Ever wonder, "what IS being?"
This course, "What Is Being?" is a special opportunity for Berklee students to explore an age-old question in multiple ways: through reading touchstone texts of philosophy, literature, psychology, and other disciplines; through exploring of how the subtleties of being and seeming play out in performance; and by considering what is being in contemporary culture. It is funded by a grant from the National Endowment of the Humanities, which pays for the students' books and tickets to plays, among other things. The class size is small (12) and the level of discussion is intense and interesting. We read into things. W look deeply. We keep asking questions and probably never really answer them fully. We'll read whole books and also parts of books, including a few choice sections from thinkers like Jean-Paul Sartre, Erving Goffman, Heidegger, and Jean Baudrillard. You can shape your multimedia projects about topics that interest you. If you think you are interested in taking this course this semester, keep reading.
Course DescriptionThe motto of Berklee College of Music is Esse quam videri, a phrase from Cicero’s essay “On Friendship,” which translates as “to be, rather than to seem.” The course “What is Being?” gives you the opportunity to focus and reflect upon the differences between seeming and being, and think deeply about existence, self, and image. Organized around three interrelated themes: seeming vs. being; performance on stage and in everyday life; and the power of images and illusion in contemporary culture, the seminar requires students to consider realworld issues by exploring in depth the great works of philosophy, literature and psychology. The course includes the reading and discussion of Plato’s Republic, Machiavelli’s The Prince, Shakespeare’s Hamlet, and Cervantes’ Don Quixote. Funded by a National Endowment for the Humanities Enduring Questions grant, “What Is Being?” is a unique opportunity for serious seminar-style exploration of a foundational issue in human thought.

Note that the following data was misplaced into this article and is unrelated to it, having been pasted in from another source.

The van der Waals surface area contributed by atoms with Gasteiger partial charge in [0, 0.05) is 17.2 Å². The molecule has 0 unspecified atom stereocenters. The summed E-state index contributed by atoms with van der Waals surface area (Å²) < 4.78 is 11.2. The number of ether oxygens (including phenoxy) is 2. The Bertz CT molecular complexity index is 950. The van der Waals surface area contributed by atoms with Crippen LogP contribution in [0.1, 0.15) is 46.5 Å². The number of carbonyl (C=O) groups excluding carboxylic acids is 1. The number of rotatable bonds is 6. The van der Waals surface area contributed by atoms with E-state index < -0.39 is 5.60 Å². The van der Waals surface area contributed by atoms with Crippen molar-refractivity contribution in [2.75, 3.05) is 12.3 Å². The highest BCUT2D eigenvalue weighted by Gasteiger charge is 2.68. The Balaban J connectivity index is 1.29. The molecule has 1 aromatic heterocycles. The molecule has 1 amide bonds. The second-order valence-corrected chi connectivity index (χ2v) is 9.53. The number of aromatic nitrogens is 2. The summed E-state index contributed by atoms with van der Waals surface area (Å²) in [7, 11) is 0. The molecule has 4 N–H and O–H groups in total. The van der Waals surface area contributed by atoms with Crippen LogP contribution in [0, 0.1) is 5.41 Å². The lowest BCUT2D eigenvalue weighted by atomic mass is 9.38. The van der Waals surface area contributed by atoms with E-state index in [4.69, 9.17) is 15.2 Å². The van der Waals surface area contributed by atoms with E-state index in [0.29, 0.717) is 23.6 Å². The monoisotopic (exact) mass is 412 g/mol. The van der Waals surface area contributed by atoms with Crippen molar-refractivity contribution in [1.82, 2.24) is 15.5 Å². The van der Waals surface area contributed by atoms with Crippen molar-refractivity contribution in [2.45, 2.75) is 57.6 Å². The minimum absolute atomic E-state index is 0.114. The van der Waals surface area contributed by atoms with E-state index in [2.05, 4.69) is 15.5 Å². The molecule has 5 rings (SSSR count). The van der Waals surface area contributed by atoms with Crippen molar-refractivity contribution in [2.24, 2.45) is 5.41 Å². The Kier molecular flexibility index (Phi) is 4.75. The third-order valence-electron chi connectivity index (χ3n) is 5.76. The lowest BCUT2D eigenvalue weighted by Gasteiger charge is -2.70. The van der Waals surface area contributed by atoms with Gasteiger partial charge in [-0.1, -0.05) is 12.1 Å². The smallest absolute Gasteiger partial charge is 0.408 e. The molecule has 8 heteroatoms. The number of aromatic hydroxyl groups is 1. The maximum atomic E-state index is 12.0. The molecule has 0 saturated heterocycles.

This course requires a commitment from the participants to:
read the assigned material,
engage with the questions and ideas in multimedia and written assignments that will be turned in on time
attend at least one play (tickets provided by the NEH grant)
and participate fully in class discussion and activities.
(to be provided free to students thanks to the National Endowment for the Humanities Enduring Questions Grant)
Plato. The Republic.
Machiavelli, Niccolò. The Prince
Wu, Ch’eng-en. Monkey: Folk Novel of China
de Cervantes, Miquel. Don Quixote. Campfire Graphic Novel adapted by Lloyd S. Wagner
Shakespeare, William. Hamlet.
Alcott, Louisa Man. Behind a Mask; or, A Woman’s Power
Larsen, Nella. Passing
The Performance Studies Reader (PSR)
NOTE: Readings may change slightly for Spring 2012, and we will read parts of other books than those listed here.
If you would like to sign up for LHUM P433, send a paragraph explaining your interest in the course to llanday at berklee.edu